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It is across the roulette table that Gwendolen Harleth first locks eyes with the enigmatic Daniel Deronda. Gwendolen is beautiful, vivacious, and a gambler, but desperate for financial security; something that possessive Henleigh Grandcourt would be able to provide for her. Daniel is the adopted son of an aristocratic, but doubtful of his own identity. He pours his energy into selflessly helping his friends, including poor Jewish singer Mirah Lapidoth. As Gwendolen's situation becomes dire, and Daniel seeks to uncover the mystery surrounding his own birth, their lives become intertwined...Written by
George Eliot was a truly excellent writer, but 'Daniel Deronda' was perhaps not her best work. This may go some way to mitigating the rather average results that emerge from this adaptation. Intended to be an insightful and complex tale of love, greed, selfishness, prejudice, maturity, and self-knowledge, the film (like the novel) proceeds more like two almost-unconnected stories, neither of which is wildly interesting.
Tying the two plots together is Daniel Deronda, played by Hugh Dancy. Dancy walks his way through, somehow making most of his lines seem redundant. To be fair, acting out a novel that uses extensive narration and introspection can't be easy, but a more experienced actor might have been a better choice to tackle such a tough job. The character of Daniel is a young man on the path of self-discovery, with detours along the way for a bit of romance and a little aimlessness. His relationships with two women form the fabric of the story.
The first tale revolves around the young, pretty, and petty Gwendolen Harleth. Played well, if not spectacularly, by the radiant Romola Garai, she is impetuous and selfish (though usually without intent), thinking that she is and must be the centre of attention. Garai plays her as someone who thinks that she has mastered the world around her, but is in fact nothing more than an indulged child. When her family is virtually ruined financially, she must choose between making a loveless marriage to maintain her high living, or quiet penury in the country. Naturally, she chooses the former. However, what she does not realise is that her suitor, Henleigh Grandcourt, is actually a cold, calculating sadist whose only interest in her is as an item of torment. Grandcourt is played by Hugh Bonneville, the one real stand-out in the production. Bonneville delivers an excellent performance as the deceptive, thoroughly wicked abuser. His Grandcourt is a flint-hearted reptile who first tricks Gwendolen with false kindness and then, when he has her in his grasp, begins to crush her with his cruelty.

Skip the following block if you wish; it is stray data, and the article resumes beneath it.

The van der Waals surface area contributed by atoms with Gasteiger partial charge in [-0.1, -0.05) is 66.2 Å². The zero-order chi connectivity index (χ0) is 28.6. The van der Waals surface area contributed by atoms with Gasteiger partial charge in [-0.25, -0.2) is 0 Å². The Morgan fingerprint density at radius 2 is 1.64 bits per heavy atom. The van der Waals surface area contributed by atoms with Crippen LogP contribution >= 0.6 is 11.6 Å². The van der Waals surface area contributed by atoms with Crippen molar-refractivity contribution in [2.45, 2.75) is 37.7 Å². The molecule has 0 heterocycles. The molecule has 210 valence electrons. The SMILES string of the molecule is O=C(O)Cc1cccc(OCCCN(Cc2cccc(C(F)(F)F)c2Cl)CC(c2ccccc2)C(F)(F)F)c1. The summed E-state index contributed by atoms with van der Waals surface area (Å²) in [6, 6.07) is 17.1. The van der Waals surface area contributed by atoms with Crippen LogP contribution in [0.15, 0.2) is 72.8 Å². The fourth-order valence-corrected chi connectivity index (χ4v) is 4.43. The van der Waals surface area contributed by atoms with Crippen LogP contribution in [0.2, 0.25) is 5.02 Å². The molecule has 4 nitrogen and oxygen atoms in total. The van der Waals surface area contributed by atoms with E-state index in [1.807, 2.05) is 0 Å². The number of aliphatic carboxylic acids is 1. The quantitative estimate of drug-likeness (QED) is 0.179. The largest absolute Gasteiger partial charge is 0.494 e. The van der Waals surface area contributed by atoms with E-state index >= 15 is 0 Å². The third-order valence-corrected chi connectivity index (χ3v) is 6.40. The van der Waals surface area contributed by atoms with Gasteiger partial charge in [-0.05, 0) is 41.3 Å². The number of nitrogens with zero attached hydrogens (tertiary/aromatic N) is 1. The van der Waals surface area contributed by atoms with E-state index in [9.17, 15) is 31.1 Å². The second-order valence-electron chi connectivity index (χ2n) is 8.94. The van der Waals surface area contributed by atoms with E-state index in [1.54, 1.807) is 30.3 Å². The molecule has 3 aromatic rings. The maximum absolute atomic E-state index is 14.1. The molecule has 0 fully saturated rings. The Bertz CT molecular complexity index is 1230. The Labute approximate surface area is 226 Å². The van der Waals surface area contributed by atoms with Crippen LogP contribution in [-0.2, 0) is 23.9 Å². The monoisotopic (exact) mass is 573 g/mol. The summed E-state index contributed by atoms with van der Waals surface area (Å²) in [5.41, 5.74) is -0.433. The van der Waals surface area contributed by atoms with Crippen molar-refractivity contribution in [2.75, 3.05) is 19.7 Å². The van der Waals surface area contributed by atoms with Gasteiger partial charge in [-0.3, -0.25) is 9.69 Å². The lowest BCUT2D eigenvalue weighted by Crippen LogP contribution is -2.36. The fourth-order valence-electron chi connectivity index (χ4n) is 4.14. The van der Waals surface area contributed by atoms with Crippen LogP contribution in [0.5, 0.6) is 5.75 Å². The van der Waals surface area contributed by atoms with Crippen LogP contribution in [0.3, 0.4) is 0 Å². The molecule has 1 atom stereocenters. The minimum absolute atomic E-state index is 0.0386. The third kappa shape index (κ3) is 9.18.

Plot two centres on Daniel's relationship with Mirah Lapidoth, a Jewish singer whom he saves from a suicide attempt. Mirah is played by Jodhi May, who is actually rather flat in her delivery. May seems to go in for the "hushed whisper" technique quiet a bit. I suspect the idea was to portray Mirah as a sensitive, troubled woman, but in the end she just seems dull and high-strung. Her search for (and eventual reunion with) her family draws Daniel down a path that he would probably not otherwise have visited, and it has a significant impact on his life.
Good supporting work shores things up a bit, though the screen time is limited. The first comes from Edward Fox as Sir Hugo, Daniel's benefactor, a kindly old man of great wealth who acts as a sort of father to him. The always-excellent Greta Scacchi, looking strikingly haggard in character, is a ghost from Grandcourt's past who comes back to haunt his new bride.
I rate it 6/10.
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